This is it. The all-new McLaren, and golly its brilliant! The new 720S is the successor to the 650S in the Super Sport series lineup at McLaren.
There’s a new generation carbon-fibre chassis, an extensively reworked powertrain and loads of tech. The numbers are now at 710bhp, 770Nm of torque, 0-100kph in 2.9 seconds, 0-200kph in 7.8 seconds and 0-300kph in 21.8 seconds.
According to product director Mark Vinnels, “the challenge was to revolutionise the segment. But we also wanted to make a big leap in entertainment. We want to combine performance, emotion, refinement and efficiency in a single, beautiful whole.”
“Design is where you bring all the elements together,” says chief designer Rob Melville. “The proportions need to be perfect. And we are always brave.” An important point, that last one. From the subdued looking 12C, McLaren has since found their own styling groove, like the gorgeous P1, and the 720S is on another level. Not only does it look like a full-blown 21st-century supercar, it’s also insanely clever.
Let’s start with the body sides, the 720’s fuselage is seamless. Take a closer look and you can get some idea of how the air pressure builds up and swirls around the front wheelarches is split and utilised. The doors themselves opens to an angle of 80° so you don’t need to be tormented by a parking spot flanked by two concrete pillars. Upfront, the 720S has clever apertures with air ingeniously ducted below the LED headlights. The active rear wing spans the full width of the car, adjusting itself to meet the optimal aerodynamic needs. Or for instantaneous retardation, adopting its most extreme ‘airbrake’ angle in less than half a second if you need to stop seriously quick. Overall, the McLaren 720S generates 50% more downforce than the 650S could manage at full tilt and has twice the aerodrag efficiency.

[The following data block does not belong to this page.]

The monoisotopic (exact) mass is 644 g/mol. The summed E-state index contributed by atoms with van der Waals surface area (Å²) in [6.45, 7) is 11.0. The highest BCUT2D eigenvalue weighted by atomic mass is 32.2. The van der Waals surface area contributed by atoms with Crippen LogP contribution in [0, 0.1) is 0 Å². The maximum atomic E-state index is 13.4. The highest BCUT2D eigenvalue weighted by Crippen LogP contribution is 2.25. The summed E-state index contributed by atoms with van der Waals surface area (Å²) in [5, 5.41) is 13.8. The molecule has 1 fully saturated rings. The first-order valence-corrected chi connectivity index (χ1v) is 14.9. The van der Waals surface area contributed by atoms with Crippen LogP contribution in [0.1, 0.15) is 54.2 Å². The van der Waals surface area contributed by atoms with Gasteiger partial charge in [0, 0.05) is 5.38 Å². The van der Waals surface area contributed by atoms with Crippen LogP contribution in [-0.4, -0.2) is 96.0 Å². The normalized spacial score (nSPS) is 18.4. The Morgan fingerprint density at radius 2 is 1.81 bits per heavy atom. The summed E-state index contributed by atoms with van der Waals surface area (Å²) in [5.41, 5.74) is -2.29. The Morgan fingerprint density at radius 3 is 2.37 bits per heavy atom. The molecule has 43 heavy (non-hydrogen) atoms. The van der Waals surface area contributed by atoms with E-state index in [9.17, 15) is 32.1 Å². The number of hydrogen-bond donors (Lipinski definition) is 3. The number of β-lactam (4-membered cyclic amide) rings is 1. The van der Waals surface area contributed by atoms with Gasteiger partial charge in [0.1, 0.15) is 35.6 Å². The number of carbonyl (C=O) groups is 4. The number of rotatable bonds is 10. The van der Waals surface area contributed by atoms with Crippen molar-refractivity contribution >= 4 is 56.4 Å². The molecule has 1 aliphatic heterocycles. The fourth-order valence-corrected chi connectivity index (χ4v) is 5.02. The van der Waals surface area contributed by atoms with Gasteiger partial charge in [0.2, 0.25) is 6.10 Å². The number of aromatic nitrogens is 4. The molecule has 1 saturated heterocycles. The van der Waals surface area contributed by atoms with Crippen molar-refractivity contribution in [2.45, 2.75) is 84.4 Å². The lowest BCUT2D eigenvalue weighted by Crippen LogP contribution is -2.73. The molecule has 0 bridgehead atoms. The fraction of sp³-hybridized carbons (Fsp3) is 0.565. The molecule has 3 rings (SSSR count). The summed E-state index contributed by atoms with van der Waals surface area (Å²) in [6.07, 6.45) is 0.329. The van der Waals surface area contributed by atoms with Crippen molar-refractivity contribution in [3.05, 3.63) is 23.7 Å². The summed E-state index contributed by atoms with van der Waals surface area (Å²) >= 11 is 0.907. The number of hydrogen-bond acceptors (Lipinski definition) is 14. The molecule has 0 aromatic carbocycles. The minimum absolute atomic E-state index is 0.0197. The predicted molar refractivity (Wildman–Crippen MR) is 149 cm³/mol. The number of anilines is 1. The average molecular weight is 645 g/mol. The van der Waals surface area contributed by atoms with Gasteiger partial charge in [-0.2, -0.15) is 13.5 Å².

While we’re discussing numbers and percentages, lets just go full-nerd. Vehicle line director Haydn Baker told Top Gear that 91% of the 720S is new and the enlarged 4.0-litre engine is 41% new content: turbos, crankshaft, pistons, intercoolers, cylinder heads, cast-aluminium plenum and exhaust. The twin turbos on this engine are ultra-low-inertia, twin-scroll jobs that spool up much faster than before to reduce lag and sharpen throttle response. McLaren has also reworked the harmonics.And the entire setup is visible through the rear glass panel and the engine bay is illuminated. Cool.
There’s been more tweaking, with the 650’s multi-adjustable Proactive Chassis Control getting some clever revisions. Like before, you can choose between Comfort, Sport, or Track mode according to your mood with plenty of optimisations. But best of all, you can chuck all the optimisations right out the window with the new Variable Drift Control. According to McLaren, it “delivers additional enjoyment in Sport and Track modes, with fingertip control of Electronic Stability Control sensitivity.” I think they mean its a lot more fun to drive. And despite its take-up elsewhere (812), McLaren isn’t about to switch to fully electric steering. “We keep experimenting with EPAS, and we keep being disappointed by it,” conceded Vinnels.
Once inside, the 720S is an exciting combination of brutal ergonomic efficacy of a racer with the technical luxury of a modern day grand tourer. The steering wheel size is just right and doesn’t have a rash of a buttons. The driving mode controls are now housed in a vertical pod on the left of the wheel. The D, N and R buttons are in another pod that tapers towards the bottom. Then there’s the really cool driver display that…well, take a look at it here:
The 720S is a magnificently styled car, and when you’re inside you feel like you’re at the pointy end of an arrow, but with more control of your path. The ineriors are beautifully and intelligently sculpted. A car either has it or it simply doesn’t, you can’t have some or most of it. And oh my does the McLaren 720S have it.